The Charity Commission has now withdrawn parts of its guidance on public benefit, fee-charging and the advancement of education.
This follows the ruling made by the Upper Tribunal that parts of the Commission’s guidance were ‘wrong’ and ‘obscure’. The judgment did not, however, provide any detailed rules as to how charities, and private schools in particular, could meet their obligation to provide public benefit.
The key points arising from the Tribunal’s decision are that:
- the assertion that private schools are charitable simply by providing educational services is wrong;
- governors of private schools which charge high fees are required to take into account the whole of the class of beneficiaries for which the charity is set up to provide. Accordingly, they have a duty to make provision for the poor. That provision must be more than minimal or tokenistic and must be related to their charity’s aims;
- the governors, rather than the Charity Commission, must decide how best to run their school and deliver their legal obligation to provide public benefit – in good faith, within reasonable parameters and on a case by case basis;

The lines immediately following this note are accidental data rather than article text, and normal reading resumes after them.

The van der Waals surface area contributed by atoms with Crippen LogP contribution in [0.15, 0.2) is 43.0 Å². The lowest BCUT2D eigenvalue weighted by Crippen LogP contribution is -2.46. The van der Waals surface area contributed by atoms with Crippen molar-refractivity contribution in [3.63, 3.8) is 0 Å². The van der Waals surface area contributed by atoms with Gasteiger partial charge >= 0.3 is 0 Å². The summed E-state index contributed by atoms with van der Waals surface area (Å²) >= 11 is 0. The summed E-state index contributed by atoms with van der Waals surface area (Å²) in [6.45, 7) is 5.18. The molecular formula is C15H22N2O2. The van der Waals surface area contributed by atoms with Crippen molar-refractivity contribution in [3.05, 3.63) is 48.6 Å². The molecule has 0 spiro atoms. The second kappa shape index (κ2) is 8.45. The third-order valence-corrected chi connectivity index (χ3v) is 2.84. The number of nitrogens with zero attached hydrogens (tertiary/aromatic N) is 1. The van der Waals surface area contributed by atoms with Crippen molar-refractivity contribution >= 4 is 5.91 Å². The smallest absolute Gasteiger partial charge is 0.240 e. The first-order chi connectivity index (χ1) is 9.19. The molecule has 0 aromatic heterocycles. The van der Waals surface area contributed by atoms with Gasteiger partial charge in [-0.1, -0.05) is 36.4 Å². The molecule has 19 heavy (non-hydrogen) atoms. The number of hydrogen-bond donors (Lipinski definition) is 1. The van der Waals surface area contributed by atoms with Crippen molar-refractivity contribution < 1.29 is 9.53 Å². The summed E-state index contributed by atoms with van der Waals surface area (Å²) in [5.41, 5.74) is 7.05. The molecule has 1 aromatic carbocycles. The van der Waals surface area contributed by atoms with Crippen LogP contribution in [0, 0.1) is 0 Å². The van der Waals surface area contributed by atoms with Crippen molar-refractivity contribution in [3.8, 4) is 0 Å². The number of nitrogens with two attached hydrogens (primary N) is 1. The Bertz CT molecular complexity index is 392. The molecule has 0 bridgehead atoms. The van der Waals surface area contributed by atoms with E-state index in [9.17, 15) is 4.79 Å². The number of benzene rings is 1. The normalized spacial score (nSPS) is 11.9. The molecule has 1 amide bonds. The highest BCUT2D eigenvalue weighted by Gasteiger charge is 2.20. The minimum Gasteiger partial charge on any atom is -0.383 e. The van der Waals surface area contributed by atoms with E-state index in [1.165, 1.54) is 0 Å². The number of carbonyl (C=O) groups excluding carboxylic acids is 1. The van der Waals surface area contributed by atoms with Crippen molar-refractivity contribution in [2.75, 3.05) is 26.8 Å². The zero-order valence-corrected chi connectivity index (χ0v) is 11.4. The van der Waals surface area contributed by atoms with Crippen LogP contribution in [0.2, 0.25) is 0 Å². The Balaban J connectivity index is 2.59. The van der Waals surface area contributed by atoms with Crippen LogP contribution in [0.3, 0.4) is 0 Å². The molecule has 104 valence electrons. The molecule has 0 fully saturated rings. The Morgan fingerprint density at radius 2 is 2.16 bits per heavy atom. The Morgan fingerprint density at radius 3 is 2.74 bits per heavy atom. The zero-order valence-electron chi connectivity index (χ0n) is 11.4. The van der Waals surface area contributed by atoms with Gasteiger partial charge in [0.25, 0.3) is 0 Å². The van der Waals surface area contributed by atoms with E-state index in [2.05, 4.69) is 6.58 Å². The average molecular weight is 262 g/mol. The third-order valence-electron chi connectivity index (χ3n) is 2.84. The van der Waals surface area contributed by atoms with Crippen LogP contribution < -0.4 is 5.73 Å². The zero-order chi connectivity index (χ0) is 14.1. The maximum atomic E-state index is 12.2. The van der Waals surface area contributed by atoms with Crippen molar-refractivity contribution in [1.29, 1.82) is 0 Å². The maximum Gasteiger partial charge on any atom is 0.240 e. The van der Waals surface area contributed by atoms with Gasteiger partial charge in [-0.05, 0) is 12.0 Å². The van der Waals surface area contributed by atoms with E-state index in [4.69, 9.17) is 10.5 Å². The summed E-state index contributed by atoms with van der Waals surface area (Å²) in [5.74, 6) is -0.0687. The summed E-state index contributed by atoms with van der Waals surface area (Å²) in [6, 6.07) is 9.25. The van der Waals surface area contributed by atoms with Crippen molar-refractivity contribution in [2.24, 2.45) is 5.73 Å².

- bursaries are not always the best or only way to meet the obligation to provide public benefit; and
- governors could be challenged for doing nothing or for excessive “gold-plating”, but any such challenge would be to the governors’ policy rather than the school’s charitable status.
The Commission has issued interim advice for charity trustees. It has also established a working party to review its guidance and aims to produce draft guidance by the end of March 2012, which will then be the subject of public consultation.
For more information, help and advice please contact Chris Hook on 0191 211 7929 or email [email protected].